Neón Architecture

The works of Flavin become one with the site where they are installed, questioning lines and perspectives. This MAMM (Medellín) exhibit lets us see with new eyes in a minimalist, secular, urban homage, presided over by the great contemporary priest of light.

Sin título (a Christina y Bruno). 1966-1971. Daytime fluorescent light. 243,8 x 243,8 x 12,7 cm. Dia Art Foundation. Sin título (a Barbara y Joost). 1966-1971.Daytime fluorescent light. 243,8 x 243,8 x 12,7 cm. Dia Art Foundation.
By:  Sol Astrid Giraldo E. 
Photos: Courtesy Museo de Arte Moderno de Medellín


Until the mid-20th century, people entered museums and galleries only to look at paintings hanging on the walls or sculptures standing on the floor. Contact with art was passive, vertical, and visual. Viewers consumed with their eyes —silent and still— beautiful artifacts made from exquisite materials using refined techniques. Then, at the end of the explosive 1960s, New Yorker Dan Flavin (1933-1996), armed with little more than a few fragile, inexpensive neon tubes, destabilized centuries of history. 

He waged his battle not with armed troops, but using a subtle stripped-down strategy: “less is more” was the minimalist creed of this artist and his generation. Suddenly, solidity disappeared into thin air and museums emptied out. The works no longer mattered; it was the intangible space between them that remained. A neutral and transparent limbo, invisible, yet providing support for everything around it. And Flavin lit up this space. His actions were perhaps distantly related to the Gothic cathedrals, which centuries ago paid tribute to the light by filtering it through stained glass windows, embracing space, sculpting and worshiping it within walls of stone.

Sin título. 1969. Fluorescent light and metal. 243,8 x 10,2 x 25,4 cm. Dia Art Foundation; donación de Louise y Leonard Riggio, 2005.

Flavin, a contemporary priest of the new cult, opened a vein of light inside the profane cathedrals that are our modern museums. A product of his time, an urban animal, a link in the consumer chain, and a user of technology, he pursued not the universal and transcendental divine light of medieval times, but 20th-century light: precarious, cheap, and industrial, contained within mass-produced neon tubes. Flavin’s work changed the artistic equation entirely and art, on his terms, became an active, immersive experience, challenging not just our eyes but also our entire body and all its senses. It was no longer a question of replicating the outside world using oils or marble, instead, art created an inner world, beyond images and forms.

There was no longer any need to build symbols or decipher them; the time had come to navigate freely through a sea of perceptions, sensations, and emotions. Light could produce new spatial dimensions, expand them, make them infinite and playful. Flavin’s subversive proposal made him a contemporary classic and one of the pioneers of the environments and installations that began travelling the world.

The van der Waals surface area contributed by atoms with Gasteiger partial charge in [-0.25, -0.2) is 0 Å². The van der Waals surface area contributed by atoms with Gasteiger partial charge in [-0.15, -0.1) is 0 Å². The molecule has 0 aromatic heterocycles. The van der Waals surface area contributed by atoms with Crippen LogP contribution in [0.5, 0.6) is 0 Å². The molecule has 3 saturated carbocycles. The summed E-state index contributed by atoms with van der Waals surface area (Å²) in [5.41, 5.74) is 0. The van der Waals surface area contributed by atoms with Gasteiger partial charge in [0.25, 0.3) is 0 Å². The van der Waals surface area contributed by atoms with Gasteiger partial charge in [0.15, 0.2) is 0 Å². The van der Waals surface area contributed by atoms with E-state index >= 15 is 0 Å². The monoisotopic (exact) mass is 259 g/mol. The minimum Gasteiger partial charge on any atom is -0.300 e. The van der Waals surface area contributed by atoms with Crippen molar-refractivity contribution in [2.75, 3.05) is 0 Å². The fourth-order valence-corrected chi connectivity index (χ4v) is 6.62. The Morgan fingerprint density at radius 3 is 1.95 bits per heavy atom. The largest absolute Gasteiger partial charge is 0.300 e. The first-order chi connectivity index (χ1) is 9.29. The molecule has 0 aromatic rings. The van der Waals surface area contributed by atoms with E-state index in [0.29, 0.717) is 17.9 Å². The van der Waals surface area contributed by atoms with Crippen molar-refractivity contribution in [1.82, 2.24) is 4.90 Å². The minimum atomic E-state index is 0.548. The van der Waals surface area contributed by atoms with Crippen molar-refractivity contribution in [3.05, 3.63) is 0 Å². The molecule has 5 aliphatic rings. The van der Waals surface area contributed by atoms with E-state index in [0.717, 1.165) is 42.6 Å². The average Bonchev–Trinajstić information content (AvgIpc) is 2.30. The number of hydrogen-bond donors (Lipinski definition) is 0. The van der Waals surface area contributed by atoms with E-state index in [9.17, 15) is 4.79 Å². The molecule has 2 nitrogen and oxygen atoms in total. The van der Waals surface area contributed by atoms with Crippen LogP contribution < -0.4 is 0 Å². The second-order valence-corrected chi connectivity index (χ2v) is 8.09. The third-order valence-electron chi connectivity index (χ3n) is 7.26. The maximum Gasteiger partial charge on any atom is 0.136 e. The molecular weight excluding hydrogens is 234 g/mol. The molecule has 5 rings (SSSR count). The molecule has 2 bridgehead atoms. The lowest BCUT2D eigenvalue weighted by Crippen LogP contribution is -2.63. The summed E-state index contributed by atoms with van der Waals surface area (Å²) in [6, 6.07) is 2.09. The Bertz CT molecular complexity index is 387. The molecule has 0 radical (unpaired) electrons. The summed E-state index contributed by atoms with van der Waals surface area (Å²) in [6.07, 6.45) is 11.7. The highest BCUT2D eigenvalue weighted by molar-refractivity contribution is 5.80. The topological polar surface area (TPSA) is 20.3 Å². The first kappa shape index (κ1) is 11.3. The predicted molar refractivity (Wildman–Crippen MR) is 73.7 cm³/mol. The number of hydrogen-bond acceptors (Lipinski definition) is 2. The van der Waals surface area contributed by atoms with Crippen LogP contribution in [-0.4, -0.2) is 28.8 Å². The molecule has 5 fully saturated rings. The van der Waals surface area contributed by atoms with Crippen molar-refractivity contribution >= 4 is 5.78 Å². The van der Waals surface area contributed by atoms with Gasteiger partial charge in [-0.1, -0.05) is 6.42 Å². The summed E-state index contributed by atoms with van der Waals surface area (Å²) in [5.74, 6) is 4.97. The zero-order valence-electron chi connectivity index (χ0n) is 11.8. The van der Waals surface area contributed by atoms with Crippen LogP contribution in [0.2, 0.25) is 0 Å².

For nearly sixty years, his work has toured international circuits, all of which owe a debt of gratitude to his rebellions and transgressions. Flavin’s iconic lamps have now arrived at the Museum of Modern Art of Medellín for the museum’s “Space and Light” exhibition (open until October). 

Sin título. 1969.Fluorescent light and metal. 243,8 x 10,2 x 25,4 cm. Dia Art Foundation; donación de Louise y Leonard Riggio, 2005.


Few guest artists would seem so welcome in an enclosure like this, once a foundry, whose main attribute is space. Thanks to its industrial origins, the MAMM currently boasts what is perhaps the nation’s largest museum structure.

One of the artist’s famous “barriers,” made in 1973, is currently on display in the belly of this industrial fossil. Very much in the minimalist spirit that nurtured Flavin’s work, the piece is composed of a long series of modular lamps spanning the museum’s central hall. They mark out the area and make it visible, drawing it into the foreground and adding new depth and complexity. All this under an imposing roof tinted with diffuse violet tones, like the afterglow of an urban sunset.Inside the museum’s galleries are more of his emblematic installations, including “European Couples,” created from 1966-1971. 

El tres nominal (a Guillermo de Ockham). 1963. Fluorescent light and metal. . 243.8 x 10.2 x 12.7 cm; 243.8 x 20.3 x 12.7 cm; 243.8 x 30.5 x 12.7 cm . Dia Art Foundation; Donación parcial, Lannan Foundation, 2013.


Each of these “couples” consists of fluorescent tubes arranged vertically and horizontally, like squares. Some of the lights face the viewer, while others blur against the supporting walls, softening the building’s angles and loosening its rigidity. These edges, however, frame space, not paintings: a moment of silence, a square vacuum, to counter the visual and auditory contamination and hyper-excitement of modern life.

Flavin’s works take the form of the space where they are installed, adapting to its restrictions, bringing flow to its rigidity, questioning its lines and perspectives. Architecture is no longer a backdrop for what the viewer is seeing; it is there to be seen, enjoyed, and explored. The Flavin exhibition at the MAMM has made us newly aware of the museum and presented us with a stripped-down, profane, and urban cult masterfully officiated by the great contemporary priest that is light.